“You have to take your research seriously, otherwise there is no point in it at all”.
These are the words of Hilary Mantel, whose award-winning novels Wolf Hall and Bring Up The Bodies have been adapted by BBC Two for the immensely popular period drama starring Damian Lewis, Mark Rylance and Claire Foy. Discussing the importance of historical accuracy when writing a novel set in the past, Mantel told us: “You can’t speculate emptily about the personal reality of people’s lives. It has to be grounded in time, place and context.”
Her sentiments have been echoed by many of those who worked on BBC’s Wolf Hall: adviser Dr Catherine Fletcher told History Extra the production team was “very keen to ensure that, as far as possible, what they were doing was [historically] correct”, while in another interview, costume designer Joanna Eatwell detailed the numerous sources to which she referred while researching Tudor clothing – namely famous writings, and the portraits of Hans Holbein.
But does historical accuracy in period drama really matter? Does it enhance the viewer’s experience? Arguably, for those tuning in solely for entertainment, it does not. We suspend our disbelief while watching medical and legal dramas, and most of all soaps – why should period dramas be any different? You might even argue that something is lost in the process of adhering slavishly to historical accuracy: the storyline interrupted, the dramatic suspense dampened. Historian Tom Holland wasn’t alone when he described Wolf Hall on Twitter as “a wee bit boring”.
But for others, historical errors can completely ruin enjoyment of a show. ITV’s Downton Abbey came under fire in 2011 when a number of viewers criticised producers for the drama’s ‘error-laden script’. Some complained that particular words and phrases were not being used in the correct historical context, while others claimed to have spotted a modern-style conservatory in shot and double yellow lines on a road. Many of the claims were fiercely contested, however, with the Oscar-winning creator of the show, Julian Fellowes, insisting it was “pretty accurate”.
“The real problem is with people who are insecure socially, and they think to show how smart they are by picking holes in the programme to promote their own poshness and to show that their knowledge is greater than your knowledge,” he is reported to have said.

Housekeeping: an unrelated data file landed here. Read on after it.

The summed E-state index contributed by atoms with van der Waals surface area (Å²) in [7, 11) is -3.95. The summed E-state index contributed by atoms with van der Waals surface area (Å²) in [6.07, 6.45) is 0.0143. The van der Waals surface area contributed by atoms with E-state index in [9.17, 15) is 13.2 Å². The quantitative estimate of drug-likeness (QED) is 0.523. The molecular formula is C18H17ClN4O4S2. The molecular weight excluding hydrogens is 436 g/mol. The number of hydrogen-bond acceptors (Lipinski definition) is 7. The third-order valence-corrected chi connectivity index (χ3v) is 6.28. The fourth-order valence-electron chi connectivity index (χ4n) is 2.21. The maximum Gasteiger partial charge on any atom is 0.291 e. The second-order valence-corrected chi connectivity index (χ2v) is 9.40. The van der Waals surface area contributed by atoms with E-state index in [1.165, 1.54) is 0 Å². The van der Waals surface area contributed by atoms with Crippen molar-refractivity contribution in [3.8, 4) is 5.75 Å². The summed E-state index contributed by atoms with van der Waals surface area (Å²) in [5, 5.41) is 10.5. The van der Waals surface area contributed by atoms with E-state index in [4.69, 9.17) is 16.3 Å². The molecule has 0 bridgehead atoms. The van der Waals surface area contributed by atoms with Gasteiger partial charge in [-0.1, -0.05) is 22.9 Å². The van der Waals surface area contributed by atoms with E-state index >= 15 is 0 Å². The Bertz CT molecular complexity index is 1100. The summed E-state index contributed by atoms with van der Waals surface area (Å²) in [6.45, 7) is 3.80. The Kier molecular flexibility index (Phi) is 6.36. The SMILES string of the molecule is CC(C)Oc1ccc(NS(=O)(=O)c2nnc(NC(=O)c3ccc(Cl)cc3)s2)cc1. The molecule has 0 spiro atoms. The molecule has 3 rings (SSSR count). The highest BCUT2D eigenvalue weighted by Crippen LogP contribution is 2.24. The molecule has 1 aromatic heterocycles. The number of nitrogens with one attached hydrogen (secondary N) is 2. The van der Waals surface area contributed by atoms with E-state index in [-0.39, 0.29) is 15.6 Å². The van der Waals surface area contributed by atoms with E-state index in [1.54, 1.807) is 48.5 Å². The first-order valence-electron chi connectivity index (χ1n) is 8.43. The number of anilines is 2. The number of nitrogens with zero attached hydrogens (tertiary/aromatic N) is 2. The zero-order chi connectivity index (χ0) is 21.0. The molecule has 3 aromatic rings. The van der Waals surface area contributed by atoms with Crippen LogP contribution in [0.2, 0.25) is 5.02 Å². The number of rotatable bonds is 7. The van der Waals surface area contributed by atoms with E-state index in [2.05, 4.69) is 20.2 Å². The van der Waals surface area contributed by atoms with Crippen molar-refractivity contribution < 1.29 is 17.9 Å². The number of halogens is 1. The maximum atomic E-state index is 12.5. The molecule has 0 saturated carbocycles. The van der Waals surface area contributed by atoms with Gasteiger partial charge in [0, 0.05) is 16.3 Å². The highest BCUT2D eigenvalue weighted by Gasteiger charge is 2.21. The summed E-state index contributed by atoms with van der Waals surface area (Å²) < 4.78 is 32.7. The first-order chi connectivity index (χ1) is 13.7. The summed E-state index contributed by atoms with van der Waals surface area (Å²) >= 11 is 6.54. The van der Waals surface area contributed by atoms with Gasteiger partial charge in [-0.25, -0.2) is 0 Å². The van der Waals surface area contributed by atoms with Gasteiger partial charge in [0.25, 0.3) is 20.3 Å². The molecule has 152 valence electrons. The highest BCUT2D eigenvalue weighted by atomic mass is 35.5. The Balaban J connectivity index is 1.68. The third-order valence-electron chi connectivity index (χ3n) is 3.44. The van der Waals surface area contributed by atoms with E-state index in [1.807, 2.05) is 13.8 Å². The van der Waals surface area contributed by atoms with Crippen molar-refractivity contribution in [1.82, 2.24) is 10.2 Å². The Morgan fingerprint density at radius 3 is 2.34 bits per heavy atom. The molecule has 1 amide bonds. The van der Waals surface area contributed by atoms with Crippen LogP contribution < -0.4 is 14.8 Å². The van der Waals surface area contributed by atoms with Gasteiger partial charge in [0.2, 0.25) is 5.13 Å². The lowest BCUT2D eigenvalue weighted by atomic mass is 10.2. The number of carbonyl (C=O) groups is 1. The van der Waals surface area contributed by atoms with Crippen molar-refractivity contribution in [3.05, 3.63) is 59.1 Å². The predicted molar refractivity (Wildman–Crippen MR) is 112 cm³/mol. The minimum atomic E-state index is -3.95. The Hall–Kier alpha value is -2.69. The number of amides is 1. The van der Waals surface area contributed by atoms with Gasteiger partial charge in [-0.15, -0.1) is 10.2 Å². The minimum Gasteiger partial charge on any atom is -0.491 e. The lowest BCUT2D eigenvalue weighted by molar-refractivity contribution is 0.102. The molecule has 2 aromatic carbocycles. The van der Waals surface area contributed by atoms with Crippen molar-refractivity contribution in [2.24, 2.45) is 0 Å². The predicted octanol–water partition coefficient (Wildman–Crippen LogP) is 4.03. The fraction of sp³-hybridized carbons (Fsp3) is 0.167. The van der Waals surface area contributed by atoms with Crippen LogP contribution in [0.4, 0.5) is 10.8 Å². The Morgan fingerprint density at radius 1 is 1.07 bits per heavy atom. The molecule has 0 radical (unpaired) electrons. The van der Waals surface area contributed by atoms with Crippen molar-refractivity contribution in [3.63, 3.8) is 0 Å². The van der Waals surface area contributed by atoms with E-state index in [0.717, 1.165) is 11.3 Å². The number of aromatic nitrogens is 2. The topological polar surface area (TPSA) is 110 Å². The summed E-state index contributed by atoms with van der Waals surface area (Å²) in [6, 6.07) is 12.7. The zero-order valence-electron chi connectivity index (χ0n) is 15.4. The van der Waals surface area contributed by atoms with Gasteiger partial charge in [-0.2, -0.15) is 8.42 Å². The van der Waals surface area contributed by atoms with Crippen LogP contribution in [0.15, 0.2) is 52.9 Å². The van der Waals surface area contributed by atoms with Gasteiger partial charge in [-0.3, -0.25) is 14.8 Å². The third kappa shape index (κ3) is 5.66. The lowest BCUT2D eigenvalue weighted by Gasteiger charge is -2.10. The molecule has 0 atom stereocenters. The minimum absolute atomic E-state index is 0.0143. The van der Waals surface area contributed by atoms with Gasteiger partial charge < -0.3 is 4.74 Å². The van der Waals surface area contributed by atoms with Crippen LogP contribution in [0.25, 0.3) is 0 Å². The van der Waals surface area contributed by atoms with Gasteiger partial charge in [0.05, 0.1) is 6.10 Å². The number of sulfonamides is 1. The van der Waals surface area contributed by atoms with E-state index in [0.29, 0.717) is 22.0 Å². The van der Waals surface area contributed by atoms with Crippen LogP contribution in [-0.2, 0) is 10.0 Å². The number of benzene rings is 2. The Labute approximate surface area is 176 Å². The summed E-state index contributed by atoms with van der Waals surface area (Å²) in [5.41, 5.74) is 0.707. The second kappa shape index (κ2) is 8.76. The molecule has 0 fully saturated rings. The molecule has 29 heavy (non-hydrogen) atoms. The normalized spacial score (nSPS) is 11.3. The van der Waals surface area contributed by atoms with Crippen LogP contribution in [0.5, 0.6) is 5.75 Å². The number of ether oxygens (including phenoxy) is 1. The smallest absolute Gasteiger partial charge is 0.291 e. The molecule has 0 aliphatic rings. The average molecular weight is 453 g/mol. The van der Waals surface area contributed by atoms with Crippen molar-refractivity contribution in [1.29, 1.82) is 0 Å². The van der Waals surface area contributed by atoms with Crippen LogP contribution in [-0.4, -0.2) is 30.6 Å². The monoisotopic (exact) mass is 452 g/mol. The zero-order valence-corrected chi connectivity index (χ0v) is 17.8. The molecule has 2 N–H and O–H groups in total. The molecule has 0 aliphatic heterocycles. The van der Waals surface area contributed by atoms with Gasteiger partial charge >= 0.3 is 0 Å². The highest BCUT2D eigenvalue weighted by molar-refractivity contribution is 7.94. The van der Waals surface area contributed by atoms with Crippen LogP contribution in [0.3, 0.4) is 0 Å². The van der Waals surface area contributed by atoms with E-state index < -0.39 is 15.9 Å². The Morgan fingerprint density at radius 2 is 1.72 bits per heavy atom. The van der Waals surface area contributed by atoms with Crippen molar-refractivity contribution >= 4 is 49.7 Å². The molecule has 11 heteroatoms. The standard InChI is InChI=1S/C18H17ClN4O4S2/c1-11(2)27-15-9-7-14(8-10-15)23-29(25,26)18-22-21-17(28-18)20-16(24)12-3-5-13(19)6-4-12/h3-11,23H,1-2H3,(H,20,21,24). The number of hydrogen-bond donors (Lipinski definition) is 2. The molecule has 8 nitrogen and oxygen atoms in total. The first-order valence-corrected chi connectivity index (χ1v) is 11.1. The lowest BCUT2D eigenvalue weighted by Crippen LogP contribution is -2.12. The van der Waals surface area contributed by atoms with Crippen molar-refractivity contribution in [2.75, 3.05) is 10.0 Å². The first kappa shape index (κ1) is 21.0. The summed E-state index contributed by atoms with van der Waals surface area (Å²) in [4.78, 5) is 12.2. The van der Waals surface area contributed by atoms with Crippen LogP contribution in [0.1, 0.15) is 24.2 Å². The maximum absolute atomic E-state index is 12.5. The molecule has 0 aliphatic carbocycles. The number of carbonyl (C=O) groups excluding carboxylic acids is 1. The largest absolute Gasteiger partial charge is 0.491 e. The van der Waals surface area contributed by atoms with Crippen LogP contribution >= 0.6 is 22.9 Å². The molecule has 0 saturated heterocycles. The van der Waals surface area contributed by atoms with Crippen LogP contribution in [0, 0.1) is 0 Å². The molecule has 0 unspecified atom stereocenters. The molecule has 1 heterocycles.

Fellowes’ mention of knowledge is particularly pertinent to this debate: upon what is the historical know-how of the majority of the population based? According to Robert Rosenstone, emeritus professor of history at the California Institute of Technology, “the vast increase in TV channels seems to ensure that most people now get their knowledge of the past, once school is over, from the visual media”.
If this is true, surely producers have a responsibility to ensure their works are accurate? One might argue they are doing us a disservice by distorting the facts, contributing to what historian Lucy Worsley described last year as the public’s ‘ignorance’ about history?
But perhaps the issue is not so ‘black and white’ – might there be scope for a happy medium: a blend of fact and fiction that simply sparks viewers’ interest in a subject and encourages them to find out more? In the words of Radio Times writer Gareth McLean: “Audiences aren’t stupid. I think it’s a little bit patronising to assume that the audience takes everything at face value. They can make up their own minds and if they want to find out more then they can do a bit of research around the subject.”
This approach doesn’t seem to have worked for the controversial mini-series The Kennedys, which aired in the UK in 2011, however. Filmmaker Robert Greenwald made an 11-minute video calling for the programme to be banned, in which author Nigel Hamilton questioned: “Why mix [personal affairs] in with serious history if you’re not going to treat the history seriously?” As Geoff Nunberg, a linguist and professor at University of California, Berkeley’s School of Information, wrote in 2013: “The stakes are higher when dramas render actual events.”
Perhaps, then, the issue is not with period dramas as a whole, but with those that claim to be faithful to history. Viewers should rightly demand more from such programmes, and will likely engage with them differently, expecting factual content. Conversely, we ought to accept that dramas operating in what Hilary Mantel describes as “the vast area of interpretation” should give us, in the words of Geoff Nunberg, “a translation, not a transcription.”
A drama doing “what it says on the tin” is perhaps what matters most…
This article was first published by History Extra in 2015